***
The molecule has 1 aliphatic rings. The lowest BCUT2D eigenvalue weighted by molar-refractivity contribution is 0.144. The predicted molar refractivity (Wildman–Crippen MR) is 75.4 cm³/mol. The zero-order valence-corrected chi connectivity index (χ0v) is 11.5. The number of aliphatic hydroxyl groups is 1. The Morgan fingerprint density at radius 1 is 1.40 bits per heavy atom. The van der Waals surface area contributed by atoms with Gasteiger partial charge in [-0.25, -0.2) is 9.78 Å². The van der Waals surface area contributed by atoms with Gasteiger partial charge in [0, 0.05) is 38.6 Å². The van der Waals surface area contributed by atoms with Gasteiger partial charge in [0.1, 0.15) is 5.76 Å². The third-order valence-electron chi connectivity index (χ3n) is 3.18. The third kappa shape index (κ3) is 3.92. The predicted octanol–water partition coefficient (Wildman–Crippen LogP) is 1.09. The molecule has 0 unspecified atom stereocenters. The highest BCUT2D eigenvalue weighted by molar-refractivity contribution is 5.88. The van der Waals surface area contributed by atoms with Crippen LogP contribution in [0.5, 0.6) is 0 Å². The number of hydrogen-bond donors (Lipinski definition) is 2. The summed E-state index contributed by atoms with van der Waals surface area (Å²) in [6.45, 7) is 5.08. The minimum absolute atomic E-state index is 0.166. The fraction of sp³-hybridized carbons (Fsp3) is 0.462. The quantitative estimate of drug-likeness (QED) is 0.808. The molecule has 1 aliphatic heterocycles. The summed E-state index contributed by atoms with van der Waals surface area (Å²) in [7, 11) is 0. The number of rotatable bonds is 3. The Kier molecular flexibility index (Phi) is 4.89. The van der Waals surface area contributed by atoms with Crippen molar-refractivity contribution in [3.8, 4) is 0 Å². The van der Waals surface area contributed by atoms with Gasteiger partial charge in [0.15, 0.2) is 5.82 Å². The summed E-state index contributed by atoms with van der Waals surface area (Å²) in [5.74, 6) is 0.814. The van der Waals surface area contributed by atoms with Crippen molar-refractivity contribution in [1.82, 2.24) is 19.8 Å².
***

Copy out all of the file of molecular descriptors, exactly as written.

The molecule has 1 aliphatic rings. The lowest BCUT2D eigenvalue weighted by molar-refractivity contribution is 0.144. The predicted molar refractivity (Wildman–Crippen MR) is 75.4 cm³/mol. The zero-order valence-corrected chi connectivity index (χ0v) is 11.5. The number of aliphatic hydroxyl groups is 1. The Morgan fingerprint density at radius 1 is 1.40 bits per heavy atom. The van der Waals surface area contributed by atoms with Gasteiger partial charge in [-0.25, -0.2) is 9.78 Å². The van der Waals surface area contributed by atoms with Gasteiger partial charge in [0, 0.05) is 38.6 Å². The van der Waals surface area contributed by atoms with Gasteiger partial charge in [0.1, 0.15) is 5.76 Å². The third-order valence-electron chi connectivity index (χ3n) is 3.18. The third kappa shape index (κ3) is 3.92. The predicted octanol–water partition coefficient (Wildman–Crippen LogP) is 1.09. The molecule has 0 unspecified atom stereocenters. The highest BCUT2D eigenvalue weighted by molar-refractivity contribution is 5.88. The van der Waals surface area contributed by atoms with Crippen LogP contribution in [0.5, 0.6) is 0 Å². The number of hydrogen-bond donors (Lipinski definition) is 2. The summed E-state index contributed by atoms with van der Waals surface area (Å²) in [6.45, 7) is 5.08. The minimum absolute atomic E-state index is 0.166. The fraction of sp³-hybridized carbons (Fsp3) is 0.462. The quantitative estimate of drug-likeness (QED) is 0.808. The molecule has 1 aliphatic heterocycles. The summed E-state index contributed by atoms with van der Waals surface area (Å²) in [7, 11) is 0. The number of rotatable bonds is 3. The Kier molecular flexibility index (Phi) is 4.89. The van der Waals surface area contributed by atoms with Crippen molar-refractivity contribution in [3.8, 4) is 0 Å². The van der Waals surface area contributed by atoms with Gasteiger partial charge in [0.15, 0.2) is 5.82 Å². The summed E-state index contributed by atoms with van der Waals surface area (Å²) in [5.74, 6) is 0.814. The van der Waals surface area contributed by atoms with Crippen molar-refractivity contribution in [1.82, 2.24) is 19.8 Å².